Mars 2020 rover’s protective cover arrives at KSC
There are a lot of components that are critical to achieve mission success when it comes to interplanetary travel. Leaving Earth’s atmosphere requires a payload fairing. Similar shielding is needed when entering Mars’ atmosphere fortunately for NASA’s Mars 2020 rover, Lockheed Martin has this covered.
The Mars 2020 rover’s aeroshell arrived at NASA’s Kennedy Space Center in Florida on Thursday, Dec. 12. The aeroshell is comprised of two parts, the heat shield (the part that protects the spacecraft through the atmosphere) and the backshell (spacecraft from the extreme conditions encountered in the black void it will encounter on the way to Mars). Constructed in Littleton, Colorado the aeroshell was flown out of Buckley Air Force Base on a USAF transport to KSC.
“The transport to Buckley occurred early in the morning on on Dec. 10. It was cold, but worth it. The aeroshell was loaded into the Transport plane starting about noon on Dec 11. The plane left Denver about 7:00 p.m. that evening. The flight to KSC was perfect and the program personnel on the plane remarked how smooth the ride was and how they didn’t even feel the landing,” said Neil Tice, Mars 2020 aeroshell program manager at Lockheed Martin Space. “The shock, humidity, and temperature monitors remained within allowable levels during the entire operation. The heat shield and backshell were removed from the containers on Dec. 13 and are in perfect condition. We’re looking forward to the launch next year and the landing in Feb. 2021.”
This techno-cocoon encapsulates the mini car-sized robot as it descends through the thin Martian atmosphere (which is less than one percent that of Earth’s) as well as its voyage through space.
In terms of specifics, Lockheed Martin provided a bit of information about the aeroshell:
Because of the large mass and unique entry trajectory profile that could create external temperatures up to 3,800 degrees Fahrenheit, the heat shield uses a tiled Phenolic Impregnated Carbon Ablator (PICA) thermal protection system instead of the Mars heritage Super Lightweight Ablator (SLA) 561V. This will only be the second time PICA has flown on a Mars mission.
To date, only one other aeroshell even comes close to matching the one that Mars 2020 will have and that’s the one its ‘cousin’ the Curiosity rover used when it pierced the Red Planet’s atmosphere back in August of 2012. Mars 2020’s aeroshell measures about 15 feet (four-and-a-half meters) in diameter. For comparison the heat shields used on the command module portion of the Apollo spacecraft were just shy of 13 feet (about four meters) in diameter.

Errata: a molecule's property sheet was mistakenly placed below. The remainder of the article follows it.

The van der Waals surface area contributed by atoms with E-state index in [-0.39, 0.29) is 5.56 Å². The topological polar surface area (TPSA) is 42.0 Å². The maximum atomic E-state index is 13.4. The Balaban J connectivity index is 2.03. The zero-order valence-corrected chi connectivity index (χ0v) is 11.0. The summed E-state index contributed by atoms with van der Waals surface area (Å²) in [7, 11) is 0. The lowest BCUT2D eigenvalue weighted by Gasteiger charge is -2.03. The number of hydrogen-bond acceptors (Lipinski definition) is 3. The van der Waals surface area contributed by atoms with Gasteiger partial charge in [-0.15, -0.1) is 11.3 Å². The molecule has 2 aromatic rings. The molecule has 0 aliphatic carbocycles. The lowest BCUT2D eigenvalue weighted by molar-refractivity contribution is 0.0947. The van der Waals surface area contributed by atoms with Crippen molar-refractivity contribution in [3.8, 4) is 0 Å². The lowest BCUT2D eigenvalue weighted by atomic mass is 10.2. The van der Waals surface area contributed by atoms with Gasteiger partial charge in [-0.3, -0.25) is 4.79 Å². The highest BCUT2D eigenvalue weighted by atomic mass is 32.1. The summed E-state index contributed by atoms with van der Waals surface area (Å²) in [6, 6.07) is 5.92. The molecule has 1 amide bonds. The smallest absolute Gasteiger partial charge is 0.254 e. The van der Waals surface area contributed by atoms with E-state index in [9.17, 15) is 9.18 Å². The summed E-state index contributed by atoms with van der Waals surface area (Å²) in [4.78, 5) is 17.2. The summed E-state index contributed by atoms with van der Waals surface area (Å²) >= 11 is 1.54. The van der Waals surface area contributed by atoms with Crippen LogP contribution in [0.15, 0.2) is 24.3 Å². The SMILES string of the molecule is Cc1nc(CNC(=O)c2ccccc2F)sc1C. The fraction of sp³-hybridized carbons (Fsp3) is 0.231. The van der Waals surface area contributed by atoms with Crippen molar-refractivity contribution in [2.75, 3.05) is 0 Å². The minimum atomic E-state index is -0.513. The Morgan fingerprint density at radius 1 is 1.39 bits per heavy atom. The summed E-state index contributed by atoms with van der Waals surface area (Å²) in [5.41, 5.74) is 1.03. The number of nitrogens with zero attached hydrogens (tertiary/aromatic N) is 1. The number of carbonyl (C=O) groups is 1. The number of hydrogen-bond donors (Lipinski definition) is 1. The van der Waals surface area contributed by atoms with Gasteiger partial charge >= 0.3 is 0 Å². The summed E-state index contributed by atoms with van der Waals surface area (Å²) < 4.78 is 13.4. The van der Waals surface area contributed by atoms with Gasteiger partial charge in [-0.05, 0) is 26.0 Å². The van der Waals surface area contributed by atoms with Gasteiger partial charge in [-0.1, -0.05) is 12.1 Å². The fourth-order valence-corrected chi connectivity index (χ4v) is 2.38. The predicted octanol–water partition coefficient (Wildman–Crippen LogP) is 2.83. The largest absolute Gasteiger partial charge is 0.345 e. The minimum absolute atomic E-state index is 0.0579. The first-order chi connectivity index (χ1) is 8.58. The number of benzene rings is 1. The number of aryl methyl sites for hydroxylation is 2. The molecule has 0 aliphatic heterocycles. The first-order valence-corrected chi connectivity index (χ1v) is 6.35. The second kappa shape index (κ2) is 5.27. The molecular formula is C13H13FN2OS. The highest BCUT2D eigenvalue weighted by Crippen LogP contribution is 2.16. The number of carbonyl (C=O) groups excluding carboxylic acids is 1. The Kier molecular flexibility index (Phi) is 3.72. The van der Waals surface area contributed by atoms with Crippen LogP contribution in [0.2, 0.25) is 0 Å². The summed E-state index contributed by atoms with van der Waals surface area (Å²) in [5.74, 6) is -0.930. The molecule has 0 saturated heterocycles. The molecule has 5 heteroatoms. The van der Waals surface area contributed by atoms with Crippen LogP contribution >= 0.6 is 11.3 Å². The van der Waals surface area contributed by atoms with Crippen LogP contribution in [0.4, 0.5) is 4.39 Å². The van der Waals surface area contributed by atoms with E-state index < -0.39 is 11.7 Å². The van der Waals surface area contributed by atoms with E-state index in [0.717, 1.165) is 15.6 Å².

“Even though we have the experience of building the nearly identical aeroshell for the Curiosity Rover, the almost 15-foot diameter composite structure was just as big a challenge to build and test 10 years later,” Tice said. “We’ve built every Mars aeroshell entry system for NASA of its 40 years of exploring Mars, so we pulled from that experience to build this important system.”
Lockheed Martin isn’t the only one who has been busily working to get the Mars 2020 show on the road. The MSL Entry Descent and Landing Instrument (MEDLI2), produced by NASA was installed onto the spacecraft’s backshell and heat shield. MEDLI2 is designed to take temperature and pressure readings on descent.
“The production of both the heat shield and backshell went very well. Lockheed Martin was given the contract to build a new Aeroshell for Mars 2020 back in October of 2016. At that time, our contractual delivery date to KSC was Dec 3, 2019. The actual delivery date ended up being Dec. 11. This was just an eight day difference which was due to scheduling with the Air Force transport plane. The hardware was ready to be delivered on time per the original contract,” Tice told SpaceFlight Insider.
For its part, the robot is being tested at the Jet Propulsion Laboratory in Pasadena, California. If everything continues according to plan, Mars 2020 will launch this July (2020) and will land roughly seven months later in February of 2021 at Jezero Crater. Once it arrives, the rover will seek out evidence that Mars was (or still is) capable of supporting life. It also will leave samples of what it finds along its path. NASA hopes these will be collected one day and returned to Earth.
SpaceFlight Insider is a space journal working to break the pattern of bias prevalent among other media outlets. Working off a budget acquired through sponsors and advertisers, SpaceFlight Insider has rapidly become one of the premier space news outlets currently in operation. SFI works almost exclusively with the assistance of volunteers.